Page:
En español | It's not required, but you do have a right to professional representation in your dealings with the Social Security Administration (SSA). This could be an attorney, or a disability advocate who isn't a lawyer but has passed an SSA-administered exam and met other educational and occupational requirements.
Whether or not to seek such help is a personal decision and depends on your individual circumstances. But research has shown that having a professional representative can boost your chances of getting Social Security Disability Insurance (SSDI) or Supplemental Security Income (SSI), the two SSA-run programs that pay benefits to people with disabilities.
A lawyer or advocate can fill out the SSDI or SSI application on your behalf and help gather medical records and other evidence for your claim. They can review your application for mistakes or omissions that could hurt your chances of success and can join you for meetings or conferences with Social Security officials. The SSA will work directly with your representative and provide access to information from your Social Security file.
Having an attorney or advocate can be especially important if you disagree with Social Security's initial decision on your claim and file an appeal.
Your representative can prepare you and any witnesses on your side to testify at a hearing before an administrative law judge, the second level in the appeals process, and can question expert witnesses that Social Security presents. A 2017 study by the federal Government Accountability Office found that people who are represented at disability hearings are nearly three times more likely to be successful.
How to find a disability attorney
There are thousands of attorneys and professional advocates across the U.S. with expertise in Social Security disability. Some advocates formerly worked for the SSA, as disability examiners or claims representatives.
Your local Social Security office can provide a list of legal referral services and nonprofit groups, such as bar associations and legal aid organizations, that can either provide or help you find representation. The National Organization of Social Security Claimants’ Representatives also has a referral service, and you can search online legal directories such as Avvo, FindLaw and Lawyers.com for attorneys in your area who specialize in disability claims.
Once you've chosen someone to handle your case, you need to notify Social Security in writing. Download an SSA-1696 form from the Social Security website and send the completed version to your local Social Security office. Alternatively, your representative can file it for you electronically. Both you and your representative will need to provide an electronic signature for verification.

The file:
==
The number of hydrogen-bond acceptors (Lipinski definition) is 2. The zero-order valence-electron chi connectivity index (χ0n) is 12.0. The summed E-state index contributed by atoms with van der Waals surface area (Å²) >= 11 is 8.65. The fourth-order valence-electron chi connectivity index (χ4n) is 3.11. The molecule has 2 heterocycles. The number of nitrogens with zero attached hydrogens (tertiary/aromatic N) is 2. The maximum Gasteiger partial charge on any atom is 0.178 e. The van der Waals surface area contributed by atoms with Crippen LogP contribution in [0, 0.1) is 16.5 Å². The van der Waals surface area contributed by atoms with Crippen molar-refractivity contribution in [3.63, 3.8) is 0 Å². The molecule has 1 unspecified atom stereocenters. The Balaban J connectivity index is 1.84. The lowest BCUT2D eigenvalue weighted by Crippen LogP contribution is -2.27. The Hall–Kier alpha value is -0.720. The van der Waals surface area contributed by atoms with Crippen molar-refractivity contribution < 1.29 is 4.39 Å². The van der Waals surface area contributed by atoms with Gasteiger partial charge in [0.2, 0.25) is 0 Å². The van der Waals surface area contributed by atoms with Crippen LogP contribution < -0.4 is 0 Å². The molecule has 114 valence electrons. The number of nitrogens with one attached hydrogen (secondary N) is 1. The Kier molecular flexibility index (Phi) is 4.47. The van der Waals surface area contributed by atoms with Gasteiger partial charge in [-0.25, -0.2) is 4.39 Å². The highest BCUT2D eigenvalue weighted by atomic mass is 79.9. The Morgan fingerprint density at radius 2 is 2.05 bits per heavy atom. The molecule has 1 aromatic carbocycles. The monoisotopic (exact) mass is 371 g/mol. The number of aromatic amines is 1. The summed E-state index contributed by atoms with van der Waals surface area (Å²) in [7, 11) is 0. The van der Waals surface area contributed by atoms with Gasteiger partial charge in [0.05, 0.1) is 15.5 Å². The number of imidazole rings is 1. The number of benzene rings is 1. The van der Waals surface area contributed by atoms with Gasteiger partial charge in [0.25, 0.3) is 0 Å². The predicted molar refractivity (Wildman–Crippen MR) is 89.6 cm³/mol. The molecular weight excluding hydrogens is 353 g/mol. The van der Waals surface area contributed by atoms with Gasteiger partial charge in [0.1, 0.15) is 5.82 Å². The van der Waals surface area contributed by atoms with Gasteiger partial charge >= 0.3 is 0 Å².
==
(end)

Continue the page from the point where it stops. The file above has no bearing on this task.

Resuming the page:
During the COVID-19 pandemic, Social Security is also permitting claimants to verbally appoint a representative during a telephone hearing with an administrative law judge. You must still submit the written notice afterward.
How much does it cost?
Most disability lawyers and advocates work on a contingency basis, meaning they only get paid if your claim is approved. Any fee agreement between you and your representative must be authorized by Social Security.
If your claim is successful, Social Security pays your representative directly out of your “back pay” — past-due benefits the SSA can award if it determines after the fact that you were medically qualified to receive benefits while still awaiting a ruling on your case. In a typical fee agreement, the representative's payment is capped by federal law at 25 percent of back pay or $6,000, whichever is less.
In certain circumstances, your representative may file a fee petition with Social Security requesting more than the $6,000 cap — for example, if your claim involved multiple appeals that required a lot of additional work, or if you switched attorneys midstream and both are seeking payment. Social Security must approve any additional fee.
You'll find more information in the Social Security publication "Your Right to Representation."
Keep in mind
- Your lawyer or advocate is allowed to bill you for out-of-pocket expenses, such as the cost of having a medical report prepared, without Social Security's approval.
- If your claim is ultimately denied and there is no back pay, your representative can use the fee-petition process to request payment, but they cannot collect if they signed a contingency-fee agreement upon taking the case.
Updated May 21, 2021
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